Archive for the ‘Gabourey Sidibe’ Category


30 Nov

Precious — Directed by Lee Daniels. Tragedy. A bullied and beset teenager lives through it. 109 minutes Color 2009.

* * * * *

A beatuiful film — beautiful in all respects, particularly as regards the resplendent beauty of its leading player Gabourey Sidibe. Andrew Dunn’s filming of it is stunning from the first shot to the last, and always surprising, and always right. The editing of Joe Klotz is tells the story with a ferocious economy, letting us fill in the blanks, and thus participate to the fullest. It does not make any sense to say that the film is performed by great actors, but only to say that everyone is great in acting their roles, particularly when you consider that many actors come from the realm of entertainment rather than theatre. Paula Patton is a raving beauty, and its effect is felt as a mesmerizing force in the classroom where she teaches. Mariah Carey, whom I had never heard or even heard of, possesses plainness and homeliness and a tired Long Island City directness that is riveting as the social worker whose job it is to get to the truth. Mo’Nique plays the mother of Precious in a performance that won her an Oscar for supporting player. It is a performance that never takes-it-back. Seeing her go beyond these extremes, one wonders how the director ever decided to use her, or any of them, but use them he did, and he elicits from them great performances in a great story. His sense of detail is infallible – a pen being shared across an aisle as a camera retreats – and his devotion to and mining of the strength and character of Precious as he got it out of Gabourey Sidibe as the put-upon girl whose story this is. Her face is set in introversion and withdrawal as she moves through her life to survive its conditions. Her eyes seem closed half the time, so dreadful is her situation. But her stillness is a sonnet. There is nothing I or anyone can say to lure anyone to see this film. Except for one thing which supervenes all else: you will be enriched immeasurably as you watch it.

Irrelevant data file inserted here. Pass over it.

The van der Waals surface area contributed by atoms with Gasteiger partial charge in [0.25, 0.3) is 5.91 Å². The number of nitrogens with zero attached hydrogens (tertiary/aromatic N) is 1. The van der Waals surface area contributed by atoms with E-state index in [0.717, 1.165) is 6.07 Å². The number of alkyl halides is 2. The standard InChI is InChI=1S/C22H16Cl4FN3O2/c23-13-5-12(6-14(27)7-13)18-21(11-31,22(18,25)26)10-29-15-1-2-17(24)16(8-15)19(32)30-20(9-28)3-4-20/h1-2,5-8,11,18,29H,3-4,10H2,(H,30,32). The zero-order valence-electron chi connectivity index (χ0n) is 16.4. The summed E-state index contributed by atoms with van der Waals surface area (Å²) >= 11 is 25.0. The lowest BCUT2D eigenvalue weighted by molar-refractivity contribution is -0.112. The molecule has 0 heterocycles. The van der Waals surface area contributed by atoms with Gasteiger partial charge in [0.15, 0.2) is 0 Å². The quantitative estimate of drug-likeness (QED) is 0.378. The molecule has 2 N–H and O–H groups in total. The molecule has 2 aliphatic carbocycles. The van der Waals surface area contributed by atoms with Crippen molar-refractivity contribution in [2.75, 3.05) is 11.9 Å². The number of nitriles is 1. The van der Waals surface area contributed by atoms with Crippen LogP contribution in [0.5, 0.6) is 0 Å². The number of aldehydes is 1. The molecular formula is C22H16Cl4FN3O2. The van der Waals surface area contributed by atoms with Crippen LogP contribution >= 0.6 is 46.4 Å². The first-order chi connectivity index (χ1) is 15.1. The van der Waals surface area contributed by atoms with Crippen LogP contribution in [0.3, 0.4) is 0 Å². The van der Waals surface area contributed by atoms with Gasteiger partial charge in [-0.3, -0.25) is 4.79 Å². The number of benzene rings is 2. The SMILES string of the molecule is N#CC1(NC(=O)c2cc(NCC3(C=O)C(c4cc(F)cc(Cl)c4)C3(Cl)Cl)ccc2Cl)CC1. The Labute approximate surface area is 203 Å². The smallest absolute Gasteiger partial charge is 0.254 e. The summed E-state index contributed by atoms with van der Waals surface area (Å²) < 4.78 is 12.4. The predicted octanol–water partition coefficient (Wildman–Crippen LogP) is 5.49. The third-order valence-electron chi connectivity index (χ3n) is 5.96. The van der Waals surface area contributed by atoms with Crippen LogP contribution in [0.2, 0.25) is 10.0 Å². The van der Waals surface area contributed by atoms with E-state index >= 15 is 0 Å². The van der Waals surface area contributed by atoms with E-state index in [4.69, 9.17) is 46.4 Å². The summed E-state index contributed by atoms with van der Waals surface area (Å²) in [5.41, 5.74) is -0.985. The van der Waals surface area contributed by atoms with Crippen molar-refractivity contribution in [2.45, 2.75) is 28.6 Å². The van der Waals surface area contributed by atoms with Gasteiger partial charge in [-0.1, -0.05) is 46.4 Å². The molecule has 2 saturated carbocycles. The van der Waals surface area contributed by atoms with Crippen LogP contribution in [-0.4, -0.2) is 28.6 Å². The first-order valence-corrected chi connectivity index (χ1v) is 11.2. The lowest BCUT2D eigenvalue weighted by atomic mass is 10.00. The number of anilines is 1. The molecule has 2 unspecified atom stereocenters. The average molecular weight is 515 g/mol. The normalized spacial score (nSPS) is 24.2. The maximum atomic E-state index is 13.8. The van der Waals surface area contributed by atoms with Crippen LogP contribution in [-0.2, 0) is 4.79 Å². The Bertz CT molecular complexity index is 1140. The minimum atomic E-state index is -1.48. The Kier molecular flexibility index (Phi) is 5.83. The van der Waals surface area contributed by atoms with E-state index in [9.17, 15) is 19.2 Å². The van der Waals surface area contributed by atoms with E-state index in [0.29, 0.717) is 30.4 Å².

Tower Heist

09 Nov

Tower Heist — Directed by Brett Ratner. Heist Comedy. The employees of a fancy apartment high-rise plan to rob the Ponzi schemer who has robbed them. 109 minutes Color 2011.

* * * * *

Ben Stiller, a wonderful actor, is of the Buster Keaton School Of Comedy. His face remains still but what goes on behind it is alive, true, and funny. He does not need to put on the funny nose of physical comedy to make his comic point, and because of this inherent humor in him, which combines with a kind of modesty, one wants to be in his company often – even when he hands the focus over to the comedy of others. Once again we have him as the driving force behind a group of disparate males. Casey Affleck, he of the irritating voice, is at least perfectly cast as the unwilling go-along on this caper. Gabourey Sidibe is irresistible as the maid who can crack any safe in Christendom within fifteen minutes of fingering it. Alan Ada brings his terrifying affability to the part of the Madoff monster. Michael Pena plays the recent hireling to the building with remarkable address and presence. Stephen Henderson gives us a Santa Claus doorman whose stocking has been pilfered and whose dismay is the axel that turns the story around. Téa Leoni is perfectly cast as the FBI agent who slips the info to Stiller that saves the day. Matthew Broderick plays the dowdy accountant who can whiz-bang sums and whose fear of heights will make everyone want to leave their seats and head for terra firma. And finally we are given Eddie Murphy who sashays in as the ringer to coach the others into the deed of theft. Eddie Murphy’s chimpanzee smile is sudden, surprising, and sapient. As the low life hood who has never stolen anything over $1000 because to do so would be to commit a felony and now must prevail to steal 45 million, Murphy nails the entire structure of the role. He is a modern miracle as an actor. There seems to be no part of him that is not engaged in a given performance, and nothing seems difficult or unreal for him. Granted, he has taken over the low comedy slot vacated by Martin and Lewis, but so what? He brings true hauteur to a role, true authority, a kind of internal grandeur that is quite hilarious. When you find someone who has a genius for a thing, it is worth seeing him enact it. His eyes alone are worth the price of admission. The movie is closer to a cartoon of a heist movie than to a heist movie, so do not expect Rififi. Tower Heist spends time without wasting it.



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